Edwin Arlington Robinson

Here you will find the Poem Cassandra of poet Edwin Arlington Robinson


I heard one who said: "Verily, 
What word have I for children here? 
Your Dollar is your only Word, 
The wrath of it your only fear. 

"You build it altars tall enough 
To make you see but you are blind; 
You cannot leave it long enough 
To look before you or behind. 

"When Reason beckons you to pause, 
You laugh and say that you know best; 
But what it is you know, you keep 
As dark as ingots in a chest. 

"You laugh and answer, 'We are young; 
Oh, leave us now, and let us grow:' 
Not asking how much more of this 
Will Time endure or Fate bestow. 

"Because a few complacent years 
Have made your peril of your pride, 
Think you that you are to go on 
Forever pampered and untried? 

"What lost eclipse of history, 
What bivouac of the marching stars,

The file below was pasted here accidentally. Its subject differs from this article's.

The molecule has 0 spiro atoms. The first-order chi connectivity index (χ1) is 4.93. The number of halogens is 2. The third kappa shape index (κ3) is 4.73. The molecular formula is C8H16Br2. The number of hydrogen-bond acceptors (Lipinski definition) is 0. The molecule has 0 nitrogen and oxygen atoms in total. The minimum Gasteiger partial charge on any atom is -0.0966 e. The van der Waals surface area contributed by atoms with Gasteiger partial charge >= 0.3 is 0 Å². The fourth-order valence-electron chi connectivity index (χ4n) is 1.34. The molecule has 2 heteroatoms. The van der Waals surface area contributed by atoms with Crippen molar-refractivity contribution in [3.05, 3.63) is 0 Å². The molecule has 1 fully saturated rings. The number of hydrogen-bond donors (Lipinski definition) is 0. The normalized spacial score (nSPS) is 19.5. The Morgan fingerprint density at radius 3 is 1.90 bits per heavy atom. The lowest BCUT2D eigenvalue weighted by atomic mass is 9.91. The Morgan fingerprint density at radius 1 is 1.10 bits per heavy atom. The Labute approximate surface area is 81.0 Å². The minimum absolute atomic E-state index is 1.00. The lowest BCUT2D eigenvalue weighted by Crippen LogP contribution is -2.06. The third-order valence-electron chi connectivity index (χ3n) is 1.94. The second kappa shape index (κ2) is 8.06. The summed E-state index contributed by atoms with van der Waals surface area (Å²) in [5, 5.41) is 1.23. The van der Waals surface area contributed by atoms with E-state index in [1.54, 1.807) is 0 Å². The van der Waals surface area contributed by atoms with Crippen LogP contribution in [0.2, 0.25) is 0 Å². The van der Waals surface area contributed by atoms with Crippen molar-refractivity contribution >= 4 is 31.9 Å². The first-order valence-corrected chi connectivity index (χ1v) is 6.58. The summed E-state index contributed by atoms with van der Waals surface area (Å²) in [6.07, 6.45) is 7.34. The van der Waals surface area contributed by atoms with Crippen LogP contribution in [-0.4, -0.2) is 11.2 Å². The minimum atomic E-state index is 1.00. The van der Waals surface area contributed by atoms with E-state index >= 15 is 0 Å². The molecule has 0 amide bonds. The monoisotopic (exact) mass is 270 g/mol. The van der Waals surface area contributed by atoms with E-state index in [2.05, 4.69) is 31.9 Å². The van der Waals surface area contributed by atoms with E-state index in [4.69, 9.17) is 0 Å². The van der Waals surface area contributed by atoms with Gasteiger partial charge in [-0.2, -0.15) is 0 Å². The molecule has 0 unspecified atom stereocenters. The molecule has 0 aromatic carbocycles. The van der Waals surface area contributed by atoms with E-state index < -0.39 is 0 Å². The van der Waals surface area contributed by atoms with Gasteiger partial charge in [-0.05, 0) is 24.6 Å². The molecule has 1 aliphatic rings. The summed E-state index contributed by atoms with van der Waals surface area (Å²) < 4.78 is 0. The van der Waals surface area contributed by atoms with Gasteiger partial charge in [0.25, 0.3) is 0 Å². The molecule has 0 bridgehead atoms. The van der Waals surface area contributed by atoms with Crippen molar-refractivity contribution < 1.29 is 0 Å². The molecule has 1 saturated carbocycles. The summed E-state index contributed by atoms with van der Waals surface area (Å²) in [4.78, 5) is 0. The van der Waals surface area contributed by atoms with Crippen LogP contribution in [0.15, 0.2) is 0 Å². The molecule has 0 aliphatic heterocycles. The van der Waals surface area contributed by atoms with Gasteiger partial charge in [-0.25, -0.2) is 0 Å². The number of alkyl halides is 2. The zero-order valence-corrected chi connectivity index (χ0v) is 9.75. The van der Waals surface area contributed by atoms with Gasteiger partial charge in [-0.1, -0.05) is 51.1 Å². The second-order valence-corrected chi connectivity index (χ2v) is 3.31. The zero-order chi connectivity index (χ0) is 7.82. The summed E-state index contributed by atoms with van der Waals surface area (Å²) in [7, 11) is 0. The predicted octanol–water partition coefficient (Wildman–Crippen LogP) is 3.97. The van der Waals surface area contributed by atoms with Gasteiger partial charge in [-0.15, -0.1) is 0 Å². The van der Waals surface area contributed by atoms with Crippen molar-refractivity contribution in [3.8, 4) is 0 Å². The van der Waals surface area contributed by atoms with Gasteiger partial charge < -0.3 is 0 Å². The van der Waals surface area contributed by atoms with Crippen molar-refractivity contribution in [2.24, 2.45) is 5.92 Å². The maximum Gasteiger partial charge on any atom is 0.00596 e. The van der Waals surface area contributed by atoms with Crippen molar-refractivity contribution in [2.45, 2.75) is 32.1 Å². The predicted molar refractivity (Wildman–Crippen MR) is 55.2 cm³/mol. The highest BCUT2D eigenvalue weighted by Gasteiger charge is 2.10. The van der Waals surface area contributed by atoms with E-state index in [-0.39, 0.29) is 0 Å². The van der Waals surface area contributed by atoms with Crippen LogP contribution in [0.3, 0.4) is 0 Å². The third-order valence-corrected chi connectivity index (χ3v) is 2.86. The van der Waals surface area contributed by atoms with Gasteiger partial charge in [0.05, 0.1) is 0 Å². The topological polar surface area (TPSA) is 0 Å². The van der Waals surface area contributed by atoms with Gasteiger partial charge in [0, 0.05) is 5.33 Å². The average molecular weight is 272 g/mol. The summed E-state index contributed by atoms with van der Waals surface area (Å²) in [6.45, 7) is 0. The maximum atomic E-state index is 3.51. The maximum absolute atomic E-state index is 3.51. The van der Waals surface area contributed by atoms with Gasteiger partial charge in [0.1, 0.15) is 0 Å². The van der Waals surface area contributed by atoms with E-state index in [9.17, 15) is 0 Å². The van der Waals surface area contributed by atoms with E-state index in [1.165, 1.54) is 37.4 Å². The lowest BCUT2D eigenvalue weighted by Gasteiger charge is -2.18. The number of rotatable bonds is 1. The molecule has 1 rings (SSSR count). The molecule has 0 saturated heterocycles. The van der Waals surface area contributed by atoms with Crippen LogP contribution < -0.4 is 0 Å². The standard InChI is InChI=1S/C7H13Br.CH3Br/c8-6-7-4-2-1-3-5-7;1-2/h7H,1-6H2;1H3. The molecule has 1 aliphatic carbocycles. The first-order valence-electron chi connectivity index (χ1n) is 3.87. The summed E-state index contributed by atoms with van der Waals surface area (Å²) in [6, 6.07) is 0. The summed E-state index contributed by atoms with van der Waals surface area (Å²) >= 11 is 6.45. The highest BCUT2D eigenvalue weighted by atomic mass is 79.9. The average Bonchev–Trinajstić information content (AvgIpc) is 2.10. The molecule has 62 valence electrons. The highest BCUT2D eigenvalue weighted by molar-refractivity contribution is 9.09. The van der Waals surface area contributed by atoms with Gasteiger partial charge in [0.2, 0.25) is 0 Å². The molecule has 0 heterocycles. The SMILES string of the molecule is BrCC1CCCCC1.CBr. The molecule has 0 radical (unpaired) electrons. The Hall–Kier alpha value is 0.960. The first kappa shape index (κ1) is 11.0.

Has given the sign for you to see 
Milleniums and last great wars? 

"What unrecorded overthrow 
Of all the world has ever known, 
Or ever been, has made itself 
So plain to you, and you alone? 

"Your Dollar, Dove, and Eagle make 
A Trinity that even you 
Rate higher than you rate yourselves; 
It pays, it flatters, and it's new. 

"And though your very flesh and blood 
Be what the Eagle eats and drinks, 
You'll praise him for the best of birds, 
Not knowing what the eagle thinks. 

"The power is yours, but not the sight; 
You see not upon what you tread; 
You have the ages for your guide, 
But not the wisdom to be led. 

"Think you to tread forever down 
The merciless old verities? 
And are you never to have eyes 
To see the world for what it is? 

"Are you to pay for what you have 
With all you are?"--No other word 
We caught, but with a laughing crowd 
Moved on. None heeded, and few heard.